A truly free society, then, does not belong to anyone but is a region wherein individuals are free to come to own things. It is one within which those who live there are free to embark on actions that involve, among other things, the acquisition of property. That is part of being free, not being coerced by others to give up what one has peacefully acquired, not be prohibited by others from embarking on various actions, including peaceful acquisition (including production and trade).

In short, a free society is based on principles of individual rights, not on having gained permission from prior owners of the society on analogy with how a renter of a stall in an antique mall comes into possession of that stall. In free societies ownership is a right everyone has by his or her nature as a human being and it isn’t granted as a privilege by a prior owner, ad infinitum.
[1] Liam Murphy and Thomas Nagel, The Myth of Ownership (London: Oxford University Press, 2002).

[2] Craig Duncan & Tibor R. Machan, Libertarianism, For and Against (Rowman & Littlefield, 2005), p. 46.

[3] Robert Nozick, Anarchy, State, and Utopia (New York: Basic Books, 1974).
Needing Doesn’t Justify Stealing

Tibor R. Machan

What one needs depends on one’s goals. And much of the time what one needs to pursue various goals is produced by other people, including some rather important stuff or services. Nonetheless, among genuine free men and women whatever it is that one needs may only be obtained voluntarily, not by coercion. Even if the need is great.

Yes, now and then one’s needs can be urgent and great, as when one must get the services of a surgeon lest one lose the use of a limb. Yet, one isn’t by any stretch of the imagination authorized, morally, and should not be legally, to conscript those who can provide the necessary service. That would make slaves of those professionals! And no one is justified in enslaving anyone, however urgent one’s needs may be.

One would think these are elementary matters in a society that has experienced slavery or involuntary servitude and finally abolished it. But no. I recently objected to the first class mail monopoly that the US Postal Service enjoys, as a Constitutional grant in fact, and someone commented that people often need first class mail, so surely it must be provided to them.

Doesn’t follow at all. We often need things quite badly that others can supply but they and their labor doesn’t belong to us so we must obtain them voluntarily. And that has proven to be a very workable arrangement, much more so than have coercive alternatives. Why then do people often support the idea that it is OK to conscript other people’s work?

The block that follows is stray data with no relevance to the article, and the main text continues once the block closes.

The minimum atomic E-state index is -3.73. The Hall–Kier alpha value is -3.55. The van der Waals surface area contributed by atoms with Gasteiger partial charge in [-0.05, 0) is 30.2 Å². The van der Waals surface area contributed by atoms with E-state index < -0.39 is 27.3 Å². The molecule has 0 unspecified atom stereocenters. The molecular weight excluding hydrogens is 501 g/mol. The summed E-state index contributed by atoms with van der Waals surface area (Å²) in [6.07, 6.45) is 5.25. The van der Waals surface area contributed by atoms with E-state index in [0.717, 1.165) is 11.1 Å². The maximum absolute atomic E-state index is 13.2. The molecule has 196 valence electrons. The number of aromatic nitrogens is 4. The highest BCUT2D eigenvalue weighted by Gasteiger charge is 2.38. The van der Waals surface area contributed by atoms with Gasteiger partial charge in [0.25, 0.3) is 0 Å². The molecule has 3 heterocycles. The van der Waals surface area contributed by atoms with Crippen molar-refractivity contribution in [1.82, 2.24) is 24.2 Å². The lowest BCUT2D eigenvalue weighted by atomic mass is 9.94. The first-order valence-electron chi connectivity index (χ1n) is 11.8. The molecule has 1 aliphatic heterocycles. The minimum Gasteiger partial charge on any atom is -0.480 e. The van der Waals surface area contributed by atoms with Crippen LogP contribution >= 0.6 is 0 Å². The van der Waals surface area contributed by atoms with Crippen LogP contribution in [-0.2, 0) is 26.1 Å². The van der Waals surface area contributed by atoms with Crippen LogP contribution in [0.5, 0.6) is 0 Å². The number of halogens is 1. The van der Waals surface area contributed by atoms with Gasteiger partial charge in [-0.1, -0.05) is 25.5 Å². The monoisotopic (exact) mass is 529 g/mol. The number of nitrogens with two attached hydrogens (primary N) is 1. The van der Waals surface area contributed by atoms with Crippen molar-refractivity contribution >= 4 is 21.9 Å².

Maybe one reason is the regrettable precedent of taxation. For a while even in the USA, a supposedly shining example of a polity of human liberty, the military draft was legally accepted, tolerated. And of course for centuries on end coercion was routinely used by the powerful to obtain what the less powerful produced. Today it is quite common to have major political and academic figures chiming in favoring robbing the rich because, well, they have what others want from them. The idea that it belongs to them and thus must be obtained without resort to the violation of their basic rights doesn’t even come up. It’s just wished away, silently, as if it should be forgotten in the face of the needs of others. But then, of course, at one time these needs were used to justify chattel slavery and servitude to the ruler. It is not an accident that the Southern social theorist George Fitzhugh considered and favored slavery as a quintessentially socialist institution.

But just because an older generation got wise about these matters it doesn’t follow that we inherited this wisdom. Many of us are perfectly willing to forget what we should have learned from history, including that no matter how precious our goals may be, conscripting others to serve them is morally and should be legally prohibited. So the president of the USA, shamefully, is advocating robbing the rich so as to help him carry on with public policies that he prefers but cannot find sufficient support for.

At this point, of course, it isn’t very simple to sell the public on the idea that the rich must become slaves, so various theories are rolled out that maintain that the rich owe it to us, so taking it from them is just fine. That is the thesis candidate Elizabeth Warren was airing when she was campaigning for a Massachusetts Senate seat. And she wasn’t the only one. Such thinkers as NYU professors Thomas Nagel and Liam Murphy, Harvard Law School’s Cass Sunstein, and others have been making some amazingly spurious arguments that support the notion that all wealth really belongs to the government instead of individual citizens. Sunstein has also been peddling the incredible idea that all rights are grants from government, an idea directly opposed to the American tradition of individual rights (developed mainly by John Locke). Nagel and Murphy wrote a little volume The Myth of Ownership, for (of course) Oxford University Press back in 2002, which would, if it had any merit, clear the way to the government taking from us whatever it wants.